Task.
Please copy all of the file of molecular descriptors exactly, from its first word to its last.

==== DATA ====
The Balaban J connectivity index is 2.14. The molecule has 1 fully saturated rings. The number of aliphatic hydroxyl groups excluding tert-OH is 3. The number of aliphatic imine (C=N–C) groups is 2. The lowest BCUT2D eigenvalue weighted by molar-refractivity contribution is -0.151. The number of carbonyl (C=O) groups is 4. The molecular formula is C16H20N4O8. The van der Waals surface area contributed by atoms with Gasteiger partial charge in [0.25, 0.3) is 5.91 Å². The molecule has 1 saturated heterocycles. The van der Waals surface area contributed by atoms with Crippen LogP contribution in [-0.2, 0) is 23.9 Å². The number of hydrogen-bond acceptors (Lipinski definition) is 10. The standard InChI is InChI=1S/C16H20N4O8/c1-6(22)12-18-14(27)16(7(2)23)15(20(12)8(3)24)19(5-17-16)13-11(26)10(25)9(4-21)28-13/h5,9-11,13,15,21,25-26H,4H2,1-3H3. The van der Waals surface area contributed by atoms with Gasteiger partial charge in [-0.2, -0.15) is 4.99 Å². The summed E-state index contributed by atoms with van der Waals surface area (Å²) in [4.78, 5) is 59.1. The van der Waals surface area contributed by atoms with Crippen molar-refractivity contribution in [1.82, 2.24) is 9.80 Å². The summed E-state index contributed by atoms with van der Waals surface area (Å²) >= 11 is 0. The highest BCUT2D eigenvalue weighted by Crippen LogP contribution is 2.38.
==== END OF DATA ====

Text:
The Balaban J connectivity index is 2.14. The molecule has 1 fully saturated rings. The number of aliphatic hydroxyl groups excluding tert-OH is 3. The number of aliphatic imine (C=N–C) groups is 2. The lowest BCUT2D eigenvalue weighted by molar-refractivity contribution is -0.151. The number of carbonyl (C=O) groups is 4. The molecular formula is C16H20N4O8. The van der Waals surface area contributed by atoms with Gasteiger partial charge in [0.25, 0.3) is 5.91 Å². The molecule has 1 saturated heterocycles. The van der Waals surface area contributed by atoms with Crippen LogP contribution in [-0.2, 0) is 23.9 Å². The number of hydrogen-bond acceptors (Lipinski definition) is 10. The standard InChI is InChI=1S/C16H20N4O8/c1-6(22)12-18-14(27)16(7(2)23)15(20(12)8(3)24)19(5-17-16)13-11(26)10(25)9(4-21)28-13/h5,9-11,13,15,21,25-26H,4H2,1-3H3. The van der Waals surface area contributed by atoms with Gasteiger partial charge in [-0.2, -0.15) is 4.99 Å². The summed E-state index contributed by atoms with van der Waals surface area (Å²) in [4.78, 5) is 59.1. The van der Waals surface area contributed by atoms with Crippen molar-refractivity contribution in [1.82, 2.24) is 9.80 Å². The summed E-state index contributed by atoms with van der Waals surface area (Å²) >= 11 is 0. The highest BCUT2D eigenvalue weighted by Crippen LogP contribution is 2.38.